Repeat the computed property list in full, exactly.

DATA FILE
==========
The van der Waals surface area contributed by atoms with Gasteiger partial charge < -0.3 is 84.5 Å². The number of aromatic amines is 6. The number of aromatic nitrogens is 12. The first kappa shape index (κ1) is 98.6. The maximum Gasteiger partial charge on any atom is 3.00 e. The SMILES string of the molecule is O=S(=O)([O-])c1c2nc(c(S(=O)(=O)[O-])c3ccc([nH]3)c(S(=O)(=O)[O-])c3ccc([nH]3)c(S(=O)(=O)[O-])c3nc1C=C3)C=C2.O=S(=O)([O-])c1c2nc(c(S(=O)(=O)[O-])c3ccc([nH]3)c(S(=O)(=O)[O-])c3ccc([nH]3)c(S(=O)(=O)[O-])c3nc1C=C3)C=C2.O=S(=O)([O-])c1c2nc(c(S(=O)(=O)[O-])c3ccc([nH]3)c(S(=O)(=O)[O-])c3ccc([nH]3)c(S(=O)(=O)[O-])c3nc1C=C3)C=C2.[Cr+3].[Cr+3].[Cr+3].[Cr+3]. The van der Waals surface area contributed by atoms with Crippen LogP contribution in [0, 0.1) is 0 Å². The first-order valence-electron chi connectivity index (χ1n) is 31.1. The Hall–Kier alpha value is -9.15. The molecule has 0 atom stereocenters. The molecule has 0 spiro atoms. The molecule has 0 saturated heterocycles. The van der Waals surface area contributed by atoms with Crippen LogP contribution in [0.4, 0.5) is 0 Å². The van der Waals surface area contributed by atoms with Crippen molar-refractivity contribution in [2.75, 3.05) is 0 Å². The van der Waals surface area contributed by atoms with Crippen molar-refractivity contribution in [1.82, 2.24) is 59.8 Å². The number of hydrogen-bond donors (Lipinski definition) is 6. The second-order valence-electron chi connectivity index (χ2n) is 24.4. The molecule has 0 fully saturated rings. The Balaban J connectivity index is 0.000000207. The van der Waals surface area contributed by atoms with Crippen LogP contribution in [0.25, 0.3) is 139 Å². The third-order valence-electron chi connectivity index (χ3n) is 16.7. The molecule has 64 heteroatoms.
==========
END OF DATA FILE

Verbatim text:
The van der Waals surface area contributed by atoms with Gasteiger partial charge < -0.3 is 84.5 Å². The number of aromatic amines is 6. The number of aromatic nitrogens is 12. The first kappa shape index (κ1) is 98.6. The maximum Gasteiger partial charge on any atom is 3.00 e. The SMILES string of the molecule is O=S(=O)([O-])c1c2nc(c(S(=O)(=O)[O-])c3ccc([nH]3)c(S(=O)(=O)[O-])c3ccc([nH]3)c(S(=O)(=O)[O-])c3nc1C=C3)C=C2.O=S(=O)([O-])c1c2nc(c(S(=O)(=O)[O-])c3ccc([nH]3)c(S(=O)(=O)[O-])c3ccc([nH]3)c(S(=O)(=O)[O-])c3nc1C=C3)C=C2.O=S(=O)([O-])c1c2nc(c(S(=O)(=O)[O-])c3ccc([nH]3)c(S(=O)(=O)[O-])c3ccc([nH]3)c(S(=O)(=O)[O-])c3nc1C=C3)C=C2.[Cr+3].[Cr+3].[Cr+3].[Cr+3]. The van der Waals surface area contributed by atoms with Crippen LogP contribution in [0, 0.1) is 0 Å². The first-order valence-electron chi connectivity index (χ1n) is 31.1. The Hall–Kier alpha value is -9.15. The molecule has 0 atom stereocenters. The molecule has 0 spiro atoms. The molecule has 0 saturated heterocycles. The van der Waals surface area contributed by atoms with Crippen LogP contribution in [0.4, 0.5) is 0 Å². The van der Waals surface area contributed by atoms with Crippen molar-refractivity contribution in [2.75, 3.05) is 0 Å². The van der Waals surface area contributed by atoms with Crippen molar-refractivity contribution in [1.82, 2.24) is 59.8 Å². The number of hydrogen-bond donors (Lipinski definition) is 6. The second-order valence-electron chi connectivity index (χ2n) is 24.4. The molecule has 0 fully saturated rings. The Balaban J connectivity index is 0.000000207. The van der Waals surface area contributed by atoms with Crippen LogP contribution in [0.25, 0.3) is 139 Å². The third-order valence-electron chi connectivity index (χ3n) is 16.7. The molecule has 64 heteroatoms.